An urgent council meeting to discuss the downgrade of Grantham A&E has been called.
The hospital site will become a 24-hour urgent treatment centre which would have 70 fewer acute care beds and no acute stroke care.
The decision by Lincolnshire Clinical Commissioning Group has been criticised by campaigners who insist Grantham deserves a full A&E department.
South Kesteven District Councillor Charmaine Morgan, who called the meeting, hopes the council will send a unanimous message that the changes should be reconsidered, and that the Secretary of State for Health will intervene.
“The CCG argued that the hospital hasn’t really been an A&E for the last seven years so this isn’t really a downgrade, but that is an absolute insult,” she said.
“It has provided a wide range of services and life-saving treatments. This decision hasn’t been made on a sound basis.
“Even if only two patients a day get sent from Grantham to Lincoln, as the CCG predicts, that is more than 700 a year. Depending on where you live, the journey could be 45 minutes up to an hour and 20 minutes, and these will be the most sick people.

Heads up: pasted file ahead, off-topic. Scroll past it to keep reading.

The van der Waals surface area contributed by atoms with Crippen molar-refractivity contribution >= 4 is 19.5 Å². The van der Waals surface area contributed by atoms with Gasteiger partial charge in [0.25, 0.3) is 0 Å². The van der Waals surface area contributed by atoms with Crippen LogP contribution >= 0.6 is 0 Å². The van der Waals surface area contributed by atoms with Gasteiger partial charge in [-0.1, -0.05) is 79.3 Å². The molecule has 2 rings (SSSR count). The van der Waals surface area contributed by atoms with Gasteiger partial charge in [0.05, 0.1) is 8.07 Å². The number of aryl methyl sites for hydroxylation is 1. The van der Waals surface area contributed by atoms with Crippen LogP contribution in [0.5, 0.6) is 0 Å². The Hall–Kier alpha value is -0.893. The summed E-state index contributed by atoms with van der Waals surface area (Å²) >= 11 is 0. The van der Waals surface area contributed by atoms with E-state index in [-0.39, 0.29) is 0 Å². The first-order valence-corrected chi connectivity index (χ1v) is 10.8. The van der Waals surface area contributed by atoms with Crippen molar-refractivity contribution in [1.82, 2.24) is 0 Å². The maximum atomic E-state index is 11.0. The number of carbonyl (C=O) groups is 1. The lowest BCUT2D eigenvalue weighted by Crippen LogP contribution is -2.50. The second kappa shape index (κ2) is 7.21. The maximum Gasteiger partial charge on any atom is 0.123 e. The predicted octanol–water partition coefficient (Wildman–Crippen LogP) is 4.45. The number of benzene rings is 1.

“We will lose acute beds, consultants and equipment, and elderly residents are likely to be the ones who are most affected.
“I was pleased that when I asked for the extraordinary meeting, several other councillors were right behind me. These concerns go cross-party.
“Hopefully, we will have a unanimous vote to register our protest against this decision. This will empower Lincolnshire County Council’s health scrutiny panel to challenge it and go the the Health Secretary.
“The CCG is trying to treat us like a small catchment area, but the hospital covers thousands of people across Grantham and parts of Sleaford, Newark and Melton Mowbray.”
Councillor Morgan has also written to Grantham MP Gareth Davies asking what could be done to prevent ‘irreversible damage’ happening to the hospitals’ services.
The extraordinary meeting of the full South Kesteven District Council will take place on Tuesday, June 14.
Although the CCG has avoided calling the change a ‘downgrade’, it is described that way in the meeting agenda.
The Urgent Treatment Centre is expected to be fully operational in the next 12 to 18 months.
The decision came as part of a shake-up of Lincolnshire’s health services which the CCG says will offer better care and reduced waiting times for patients.